Sweat at the Donmar – review

Sweat at the Donmar

Since the election of Donald Trump in 2016, most of us have probably puzzled more than once at what has gone wrong in the US.

How can so many working class Americans appear unenlightened as to the cause of their economic plight?

Why is it that this society of immigrants has suddenly turned against itself?

Sweat probes the complex psychology of economic dispossession. Set in a Pennsylvania steel town in 2000, the play by Lynn Nottage premiered in 2015 and won the Pulitzer Prize for drama in 2017.

A couple of years and a political generation after its first outing, Lynette Linton’s social realist production now running at the Donmar Warehouse is perhaps even more relevant.

Cynthia (Clare Perkins), Tracey (Martha Plimpton) and Jessie (Leanne Best) are friends who have worked ‘on the line’ for 20 years.

They have between them two sons, Chris (Osy Ikhile) and Jason (Patrick Gibson), who are doing the same.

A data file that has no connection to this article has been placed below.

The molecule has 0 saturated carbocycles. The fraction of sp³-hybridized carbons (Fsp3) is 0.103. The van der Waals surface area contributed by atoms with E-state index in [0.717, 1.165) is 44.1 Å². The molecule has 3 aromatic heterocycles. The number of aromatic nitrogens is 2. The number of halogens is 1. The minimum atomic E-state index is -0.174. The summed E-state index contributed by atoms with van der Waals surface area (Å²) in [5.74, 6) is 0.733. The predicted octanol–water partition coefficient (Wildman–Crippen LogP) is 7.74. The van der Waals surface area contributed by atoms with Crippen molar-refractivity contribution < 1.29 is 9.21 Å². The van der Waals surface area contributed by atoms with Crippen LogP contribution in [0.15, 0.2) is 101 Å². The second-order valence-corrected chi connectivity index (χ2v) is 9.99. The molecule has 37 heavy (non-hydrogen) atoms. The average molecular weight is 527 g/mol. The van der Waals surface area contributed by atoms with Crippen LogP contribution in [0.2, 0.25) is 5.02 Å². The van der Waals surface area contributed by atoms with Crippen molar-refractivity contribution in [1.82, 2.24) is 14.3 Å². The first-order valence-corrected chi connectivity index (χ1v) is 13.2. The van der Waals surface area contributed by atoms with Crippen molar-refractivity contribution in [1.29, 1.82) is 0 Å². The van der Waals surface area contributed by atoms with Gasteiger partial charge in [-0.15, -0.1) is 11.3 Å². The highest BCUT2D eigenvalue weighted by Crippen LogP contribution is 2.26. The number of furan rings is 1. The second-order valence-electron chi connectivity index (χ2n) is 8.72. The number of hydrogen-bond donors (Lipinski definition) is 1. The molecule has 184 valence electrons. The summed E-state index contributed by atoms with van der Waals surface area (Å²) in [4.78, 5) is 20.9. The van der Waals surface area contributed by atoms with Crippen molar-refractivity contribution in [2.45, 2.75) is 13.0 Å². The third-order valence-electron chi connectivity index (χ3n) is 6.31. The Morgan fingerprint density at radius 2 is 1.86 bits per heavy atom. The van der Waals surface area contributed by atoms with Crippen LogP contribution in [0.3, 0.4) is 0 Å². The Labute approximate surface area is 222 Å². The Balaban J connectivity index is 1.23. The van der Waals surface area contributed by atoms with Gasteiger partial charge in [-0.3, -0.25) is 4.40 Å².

Life is good; as union members they earn solid money and can dream of luxuries.

Then things begin to fall apart. Looking to reduce costs, the plant co-opts Cynthia to oversee wage cuts.

The staff fight back with industrial action, but eventually they lose.

The focus of the play is on the psychological fall-out of the social and economic tumble it depicts.

Recrimination, resentment and outright racism power the narrative to its tragic end, as decades of hard work and loyalty are revealed to be worthless against the twin threats of cheap labour and automation.

In the background float snippets of a televised election campaign, with George W Bush promising to solve the country’s problems.

But if the characters notice at all, it is to denigrate politicians and declare their unwillingness to vote.

At the turn of 2019 one cannot but wonder if the play does not have an implicit postscript: impoverished and disillusioned Pennsylvanian ex-steel workers may not have voted in 2000, but in 2016 that could well have changed, and Sweat provides a chilling insight into how they got there.

With deft acting and mostly plausible accents, this sobering production is an excellent choice for the new year.


Until 26 January 2019

Donmar Warehouse
41 Earlham Street WC2H 9LX

020 3282 3808

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